Lily Craig

The scan was done with the Einscan with roughly 72 separate images that came from 3 scans, 12 rotations each scan, and 2 pictures recorded with each turn. This scan was taken of a succulent plant I got recently, and though I have since repotted it into a more boring but bigger pot, this phase of its growth was captured in the scan. The plant was kind of loose in the pot which resulted in minor shifts in the plant during the scan, which is shown in the doubling of the leaves, but I did as much as possible to minimize this. You can also see that the scan was able to capture the pot very well, which I was skeptical about going into this as the pot was shiny.

The images below show one angle the pot was being scanned at which was difficult to stabilize and prevent shifting with, as well as an image of the detail of the leaves. While the scanner had trouble with the dimensions of the leaves/shifting which led to doubling of the leaves, the scanner also had trouble getting into the crevices deep between the leaves.

The images above highlight some of the problem areas the scanner had. On the left, the lack of information deep between the leaves resulted in a blobby fill-in when the model was made watertight. On the right, the center of the plant displays some of the leaf doubling, which is not something that is seen on the original plant.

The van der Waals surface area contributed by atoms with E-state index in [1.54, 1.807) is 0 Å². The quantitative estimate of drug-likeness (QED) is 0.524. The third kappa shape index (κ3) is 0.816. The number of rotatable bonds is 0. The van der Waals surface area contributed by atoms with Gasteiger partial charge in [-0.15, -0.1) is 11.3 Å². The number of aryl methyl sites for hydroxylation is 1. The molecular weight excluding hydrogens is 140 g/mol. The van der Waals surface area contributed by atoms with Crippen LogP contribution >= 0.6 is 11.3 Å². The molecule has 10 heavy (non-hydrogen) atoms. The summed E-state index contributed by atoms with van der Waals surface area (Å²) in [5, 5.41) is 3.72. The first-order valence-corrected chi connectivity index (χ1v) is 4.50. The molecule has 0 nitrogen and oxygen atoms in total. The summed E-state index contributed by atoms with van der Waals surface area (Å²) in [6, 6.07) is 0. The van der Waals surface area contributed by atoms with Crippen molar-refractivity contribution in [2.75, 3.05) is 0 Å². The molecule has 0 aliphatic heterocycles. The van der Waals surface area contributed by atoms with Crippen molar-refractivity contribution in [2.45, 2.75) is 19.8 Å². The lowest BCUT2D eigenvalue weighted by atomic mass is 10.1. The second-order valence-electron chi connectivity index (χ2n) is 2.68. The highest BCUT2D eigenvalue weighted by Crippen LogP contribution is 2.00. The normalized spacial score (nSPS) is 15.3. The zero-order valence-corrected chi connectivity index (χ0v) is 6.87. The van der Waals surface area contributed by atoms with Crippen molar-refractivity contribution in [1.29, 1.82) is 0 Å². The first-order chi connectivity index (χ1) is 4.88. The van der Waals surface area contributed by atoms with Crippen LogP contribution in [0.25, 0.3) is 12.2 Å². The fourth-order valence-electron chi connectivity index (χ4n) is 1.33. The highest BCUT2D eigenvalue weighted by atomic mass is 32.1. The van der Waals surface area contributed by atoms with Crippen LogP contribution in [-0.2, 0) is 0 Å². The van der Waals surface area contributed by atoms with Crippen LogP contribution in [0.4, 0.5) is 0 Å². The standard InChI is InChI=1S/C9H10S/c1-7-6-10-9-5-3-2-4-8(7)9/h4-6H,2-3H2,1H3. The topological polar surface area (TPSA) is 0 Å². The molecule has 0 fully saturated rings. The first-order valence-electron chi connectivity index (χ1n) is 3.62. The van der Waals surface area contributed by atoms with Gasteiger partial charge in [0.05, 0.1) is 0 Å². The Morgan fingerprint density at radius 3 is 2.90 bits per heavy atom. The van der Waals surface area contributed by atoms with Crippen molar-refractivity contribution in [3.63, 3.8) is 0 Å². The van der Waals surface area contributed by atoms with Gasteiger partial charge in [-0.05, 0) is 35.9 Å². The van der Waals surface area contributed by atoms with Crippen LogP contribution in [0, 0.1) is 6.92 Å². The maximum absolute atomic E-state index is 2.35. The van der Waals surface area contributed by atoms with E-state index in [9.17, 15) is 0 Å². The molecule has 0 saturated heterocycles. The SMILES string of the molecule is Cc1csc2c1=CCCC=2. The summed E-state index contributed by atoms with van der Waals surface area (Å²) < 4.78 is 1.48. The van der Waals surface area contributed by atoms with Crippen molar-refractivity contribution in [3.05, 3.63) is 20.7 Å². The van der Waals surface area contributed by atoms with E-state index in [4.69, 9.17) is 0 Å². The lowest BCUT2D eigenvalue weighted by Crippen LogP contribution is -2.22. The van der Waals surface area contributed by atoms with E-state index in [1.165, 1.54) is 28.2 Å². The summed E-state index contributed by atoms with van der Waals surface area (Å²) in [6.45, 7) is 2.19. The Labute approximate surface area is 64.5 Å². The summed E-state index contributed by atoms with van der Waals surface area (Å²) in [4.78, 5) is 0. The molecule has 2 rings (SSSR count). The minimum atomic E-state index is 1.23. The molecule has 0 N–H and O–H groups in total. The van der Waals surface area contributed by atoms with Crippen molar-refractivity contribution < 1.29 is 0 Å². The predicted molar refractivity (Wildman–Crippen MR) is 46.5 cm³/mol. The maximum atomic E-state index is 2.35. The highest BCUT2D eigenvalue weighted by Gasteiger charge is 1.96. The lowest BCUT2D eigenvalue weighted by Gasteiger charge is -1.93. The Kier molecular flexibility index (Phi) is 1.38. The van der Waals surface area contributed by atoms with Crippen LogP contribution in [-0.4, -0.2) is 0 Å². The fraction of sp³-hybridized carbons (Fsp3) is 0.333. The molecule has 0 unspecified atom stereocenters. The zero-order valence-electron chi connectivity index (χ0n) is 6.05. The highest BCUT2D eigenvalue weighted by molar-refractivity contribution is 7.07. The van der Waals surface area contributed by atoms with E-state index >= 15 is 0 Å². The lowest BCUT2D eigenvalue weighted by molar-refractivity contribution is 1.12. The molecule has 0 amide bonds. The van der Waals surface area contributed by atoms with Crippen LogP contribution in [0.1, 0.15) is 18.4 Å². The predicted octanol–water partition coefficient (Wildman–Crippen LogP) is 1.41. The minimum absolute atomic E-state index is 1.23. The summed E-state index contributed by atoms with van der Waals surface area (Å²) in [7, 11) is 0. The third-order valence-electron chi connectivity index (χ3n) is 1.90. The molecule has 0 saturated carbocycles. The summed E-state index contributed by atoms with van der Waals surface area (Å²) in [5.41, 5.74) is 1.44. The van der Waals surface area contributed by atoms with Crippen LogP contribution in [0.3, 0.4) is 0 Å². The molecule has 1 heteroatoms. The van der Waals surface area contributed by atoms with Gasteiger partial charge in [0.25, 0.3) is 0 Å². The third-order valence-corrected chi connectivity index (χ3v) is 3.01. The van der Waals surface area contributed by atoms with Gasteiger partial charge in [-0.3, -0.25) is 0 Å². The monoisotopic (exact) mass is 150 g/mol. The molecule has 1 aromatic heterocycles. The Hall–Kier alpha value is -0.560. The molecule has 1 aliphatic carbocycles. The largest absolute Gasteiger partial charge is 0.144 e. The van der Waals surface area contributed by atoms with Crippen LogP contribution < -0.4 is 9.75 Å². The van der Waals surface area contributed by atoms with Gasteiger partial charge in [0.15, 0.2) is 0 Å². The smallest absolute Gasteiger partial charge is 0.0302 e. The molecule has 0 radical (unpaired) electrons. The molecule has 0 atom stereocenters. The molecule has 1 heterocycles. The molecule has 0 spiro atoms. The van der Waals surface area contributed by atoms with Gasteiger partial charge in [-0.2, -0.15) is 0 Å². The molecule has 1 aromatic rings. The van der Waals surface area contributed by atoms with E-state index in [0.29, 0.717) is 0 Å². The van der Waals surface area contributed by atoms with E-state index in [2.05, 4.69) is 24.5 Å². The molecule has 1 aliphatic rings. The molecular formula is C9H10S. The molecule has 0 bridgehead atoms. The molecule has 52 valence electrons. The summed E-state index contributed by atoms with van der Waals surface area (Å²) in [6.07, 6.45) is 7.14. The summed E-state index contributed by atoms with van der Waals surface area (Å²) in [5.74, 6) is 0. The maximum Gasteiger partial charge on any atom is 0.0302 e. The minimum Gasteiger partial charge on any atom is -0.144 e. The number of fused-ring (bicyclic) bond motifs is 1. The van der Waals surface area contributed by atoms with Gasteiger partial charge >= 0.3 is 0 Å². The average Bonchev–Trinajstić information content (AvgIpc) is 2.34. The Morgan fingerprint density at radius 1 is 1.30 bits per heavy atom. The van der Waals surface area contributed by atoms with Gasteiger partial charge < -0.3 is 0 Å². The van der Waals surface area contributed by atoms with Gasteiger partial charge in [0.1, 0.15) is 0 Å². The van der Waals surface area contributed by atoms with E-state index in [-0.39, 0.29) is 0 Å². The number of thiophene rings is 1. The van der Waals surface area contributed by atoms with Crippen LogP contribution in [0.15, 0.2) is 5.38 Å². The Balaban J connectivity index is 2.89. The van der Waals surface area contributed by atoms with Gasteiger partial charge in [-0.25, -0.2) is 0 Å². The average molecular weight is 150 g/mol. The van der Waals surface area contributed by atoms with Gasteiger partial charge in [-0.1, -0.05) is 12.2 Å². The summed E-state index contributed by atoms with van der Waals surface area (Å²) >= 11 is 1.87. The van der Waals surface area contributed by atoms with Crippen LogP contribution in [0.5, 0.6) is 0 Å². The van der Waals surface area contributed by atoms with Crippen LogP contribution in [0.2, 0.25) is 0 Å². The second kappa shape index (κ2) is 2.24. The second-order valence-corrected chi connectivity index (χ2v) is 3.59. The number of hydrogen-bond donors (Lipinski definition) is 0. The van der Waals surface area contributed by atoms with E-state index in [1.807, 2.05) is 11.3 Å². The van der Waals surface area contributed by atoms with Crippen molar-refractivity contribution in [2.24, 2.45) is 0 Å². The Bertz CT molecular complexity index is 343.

Due to the severity and complicated existence of these errors, I decided not to touch them and simply leave them as part of the print, but I think in the future if I were wanting a cleaner version of this scan I would either attempt to rescan in a more careful and thorough way, or I would take the project to blender. With a large amount of time and effort, in blender I could have sculpted the inner leaves to be more realistic and smoothed away the double leaves. Though I did not do that for this project this time, it certainly would be a reasonable option on this scan in the future.

Finally, once the scan was completed and I had made my design choices, I moved onto printing. The file was output as a .stl file and opened in Ultimaker Cura. This is the software we use to prepare files for the 3d printer. I uploaded my file, and then made adjustments to my object within the software to best facilitate printing. This included changing the orientation, adding supports, and leveling my design

With my design planned out, I started my first print of the succulent. This print however, was a failure. The supports on the print were designed in such a way that they were near impossible to remove and even after hours of careful work with a sharp tool, very little progress was made. It was then at this point that the design was reprinted, this time without supports to see how it would go. 

In the end, these four pictures represent the final results of the prints. In the first two, the print without supports, you can see the pot turned out good and the leaves are there, but they’re very messy. In the second two pictures you can see the leaves are a lot cleaner, but the pot is encased in extremely difficult to remove plastic. I think a solution and compromise to these prints would be to reprint it, but with different supports that are not as sturdy but will give the leaves some sort of support.